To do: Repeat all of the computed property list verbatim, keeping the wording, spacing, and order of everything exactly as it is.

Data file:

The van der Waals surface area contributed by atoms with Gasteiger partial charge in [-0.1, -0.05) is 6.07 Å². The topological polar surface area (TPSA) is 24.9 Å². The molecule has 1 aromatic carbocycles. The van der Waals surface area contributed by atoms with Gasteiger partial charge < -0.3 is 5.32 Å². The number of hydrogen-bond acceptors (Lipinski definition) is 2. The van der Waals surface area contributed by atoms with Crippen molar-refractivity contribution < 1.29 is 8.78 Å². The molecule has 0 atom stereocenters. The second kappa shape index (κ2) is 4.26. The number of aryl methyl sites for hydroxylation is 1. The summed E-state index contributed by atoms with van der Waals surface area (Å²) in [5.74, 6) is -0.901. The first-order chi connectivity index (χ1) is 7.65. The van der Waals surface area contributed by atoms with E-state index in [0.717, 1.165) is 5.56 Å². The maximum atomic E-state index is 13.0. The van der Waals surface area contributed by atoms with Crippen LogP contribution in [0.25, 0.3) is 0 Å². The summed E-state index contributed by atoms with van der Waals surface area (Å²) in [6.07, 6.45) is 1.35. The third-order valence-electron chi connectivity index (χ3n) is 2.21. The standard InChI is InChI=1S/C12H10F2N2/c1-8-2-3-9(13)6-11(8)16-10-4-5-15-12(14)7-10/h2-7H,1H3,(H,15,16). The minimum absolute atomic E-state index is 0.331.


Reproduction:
The van der Waals surface area contributed by atoms with Gasteiger partial charge in [-0.1, -0.05) is 6.07 Å². The topological polar surface area (TPSA) is 24.9 Å². The molecule has 1 aromatic carbocycles. The van der Waals surface area contributed by atoms with Gasteiger partial charge < -0.3 is 5.32 Å². The number of hydrogen-bond acceptors (Lipinski definition) is 2. The van der Waals surface area contributed by atoms with Crippen molar-refractivity contribution < 1.29 is 8.78 Å². The molecule has 0 atom stereocenters. The second kappa shape index (κ2) is 4.26. The number of aryl methyl sites for hydroxylation is 1. The summed E-state index contributed by atoms with van der Waals surface area (Å²) in [5.74, 6) is -0.901. The first-order chi connectivity index (χ1) is 7.65. The van der Waals surface area contributed by atoms with E-state index in [0.717, 1.165) is 5.56 Å². The maximum atomic E-state index is 13.0. The van der Waals surface area contributed by atoms with Crippen LogP contribution in [0.25, 0.3) is 0 Å². The summed E-state index contributed by atoms with van der Waals surface area (Å²) in [6.07, 6.45) is 1.35. The third-order valence-electron chi connectivity index (χ3n) is 2.21. The standard InChI is InChI=1S/C12H10F2N2/c1-8-2-3-9(13)6-11(8)16-10-4-5-15-12(14)7-10/h2-7H,1H3,(H,15,16). The minimum absolute atomic E-state index is 0.331.